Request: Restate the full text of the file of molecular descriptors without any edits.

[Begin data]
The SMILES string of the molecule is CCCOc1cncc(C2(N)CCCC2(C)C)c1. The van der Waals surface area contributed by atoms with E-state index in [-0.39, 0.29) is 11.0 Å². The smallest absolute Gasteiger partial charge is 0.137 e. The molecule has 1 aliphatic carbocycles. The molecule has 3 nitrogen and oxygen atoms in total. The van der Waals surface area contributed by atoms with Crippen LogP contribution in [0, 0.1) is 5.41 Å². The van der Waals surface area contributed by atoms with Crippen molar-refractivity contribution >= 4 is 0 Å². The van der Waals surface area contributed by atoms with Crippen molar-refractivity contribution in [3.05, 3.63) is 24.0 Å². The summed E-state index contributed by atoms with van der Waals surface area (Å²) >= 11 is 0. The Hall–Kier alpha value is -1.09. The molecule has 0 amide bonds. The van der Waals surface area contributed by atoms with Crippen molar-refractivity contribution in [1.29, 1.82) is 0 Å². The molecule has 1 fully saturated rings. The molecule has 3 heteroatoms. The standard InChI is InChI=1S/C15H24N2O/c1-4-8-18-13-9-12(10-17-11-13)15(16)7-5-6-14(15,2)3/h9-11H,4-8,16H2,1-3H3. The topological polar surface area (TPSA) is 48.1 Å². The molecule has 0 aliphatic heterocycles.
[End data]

The SMILES string of the molecule is CCCOc1cncc(C2(N)CCCC2(C)C)c1. The van der Waals surface area contributed by atoms with E-state index in [-0.39, 0.29) is 11.0 Å². The smallest absolute Gasteiger partial charge is 0.137 e. The molecule has 1 aliphatic carbocycles. The molecule has 3 nitrogen and oxygen atoms in total. The van der Waals surface area contributed by atoms with Crippen LogP contribution in [0, 0.1) is 5.41 Å². The van der Waals surface area contributed by atoms with Crippen molar-refractivity contribution >= 4 is 0 Å². The van der Waals surface area contributed by atoms with Crippen molar-refractivity contribution in [3.05, 3.63) is 24.0 Å². The summed E-state index contributed by atoms with van der Waals surface area (Å²) >= 11 is 0. The Hall–Kier alpha value is -1.09. The molecule has 0 amide bonds. The van der Waals surface area contributed by atoms with Crippen molar-refractivity contribution in [1.29, 1.82) is 0 Å². The molecule has 1 fully saturated rings. The molecule has 3 heteroatoms. The standard InChI is InChI=1S/C15H24N2O/c1-4-8-18-13-9-12(10-17-11-13)15(16)7-5-6-14(15,2)3/h9-11H,4-8,16H2,1-3H3. The topological polar surface area (TPSA) is 48.1 Å². The molecule has 0 aliphatic heterocycles.